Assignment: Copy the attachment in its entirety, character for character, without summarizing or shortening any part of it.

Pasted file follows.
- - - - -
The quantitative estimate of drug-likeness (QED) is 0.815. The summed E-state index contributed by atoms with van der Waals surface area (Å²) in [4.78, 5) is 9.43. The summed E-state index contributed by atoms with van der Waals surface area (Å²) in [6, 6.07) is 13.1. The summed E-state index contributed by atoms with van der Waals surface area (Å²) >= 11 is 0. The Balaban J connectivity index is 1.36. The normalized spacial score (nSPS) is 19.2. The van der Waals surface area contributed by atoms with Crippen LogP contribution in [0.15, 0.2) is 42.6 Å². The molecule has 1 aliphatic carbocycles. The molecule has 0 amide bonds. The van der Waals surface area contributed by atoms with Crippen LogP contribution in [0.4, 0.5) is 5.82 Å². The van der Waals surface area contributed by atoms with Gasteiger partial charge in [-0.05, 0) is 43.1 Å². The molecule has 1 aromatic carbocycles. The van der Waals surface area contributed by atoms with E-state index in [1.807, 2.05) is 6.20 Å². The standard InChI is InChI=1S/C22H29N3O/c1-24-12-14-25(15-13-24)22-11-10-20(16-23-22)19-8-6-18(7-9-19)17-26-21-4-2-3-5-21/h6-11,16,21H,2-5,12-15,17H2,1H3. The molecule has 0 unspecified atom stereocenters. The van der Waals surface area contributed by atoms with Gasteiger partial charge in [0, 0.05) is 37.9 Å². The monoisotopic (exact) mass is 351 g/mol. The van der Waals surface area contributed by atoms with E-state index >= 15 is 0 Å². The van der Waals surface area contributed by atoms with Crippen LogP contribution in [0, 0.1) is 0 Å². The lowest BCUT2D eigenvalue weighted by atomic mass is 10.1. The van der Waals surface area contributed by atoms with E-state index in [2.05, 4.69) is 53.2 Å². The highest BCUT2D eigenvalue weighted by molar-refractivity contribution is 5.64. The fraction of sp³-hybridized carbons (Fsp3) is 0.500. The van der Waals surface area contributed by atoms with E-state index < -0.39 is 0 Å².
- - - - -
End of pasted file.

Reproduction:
The quantitative estimate of drug-likeness (QED) is 0.815. The summed E-state index contributed by atoms with van der Waals surface area (Å²) in [4.78, 5) is 9.43. The summed E-state index contributed by atoms with van der Waals surface area (Å²) in [6, 6.07) is 13.1. The summed E-state index contributed by atoms with van der Waals surface area (Å²) >= 11 is 0. The Balaban J connectivity index is 1.36. The normalized spacial score (nSPS) is 19.2. The van der Waals surface area contributed by atoms with Crippen LogP contribution in [0.15, 0.2) is 42.6 Å². The molecule has 1 aliphatic carbocycles. The molecule has 0 amide bonds. The van der Waals surface area contributed by atoms with Crippen LogP contribution in [0.4, 0.5) is 5.82 Å². The van der Waals surface area contributed by atoms with Gasteiger partial charge in [-0.05, 0) is 43.1 Å². The molecule has 1 aromatic carbocycles. The van der Waals surface area contributed by atoms with E-state index in [1.807, 2.05) is 6.20 Å². The standard InChI is InChI=1S/C22H29N3O/c1-24-12-14-25(15-13-24)22-11-10-20(16-23-22)19-8-6-18(7-9-19)17-26-21-4-2-3-5-21/h6-11,16,21H,2-5,12-15,17H2,1H3. The molecule has 0 unspecified atom stereocenters. The van der Waals surface area contributed by atoms with Gasteiger partial charge in [0, 0.05) is 37.9 Å². The monoisotopic (exact) mass is 351 g/mol. The van der Waals surface area contributed by atoms with E-state index >= 15 is 0 Å². The van der Waals surface area contributed by atoms with Crippen LogP contribution in [0, 0.1) is 0 Å². The lowest BCUT2D eigenvalue weighted by atomic mass is 10.1. The van der Waals surface area contributed by atoms with E-state index in [2.05, 4.69) is 53.2 Å². The highest BCUT2D eigenvalue weighted by molar-refractivity contribution is 5.64. The fraction of sp³-hybridized carbons (Fsp3) is 0.500. The van der Waals surface area contributed by atoms with E-state index < -0.39 is 0 Å².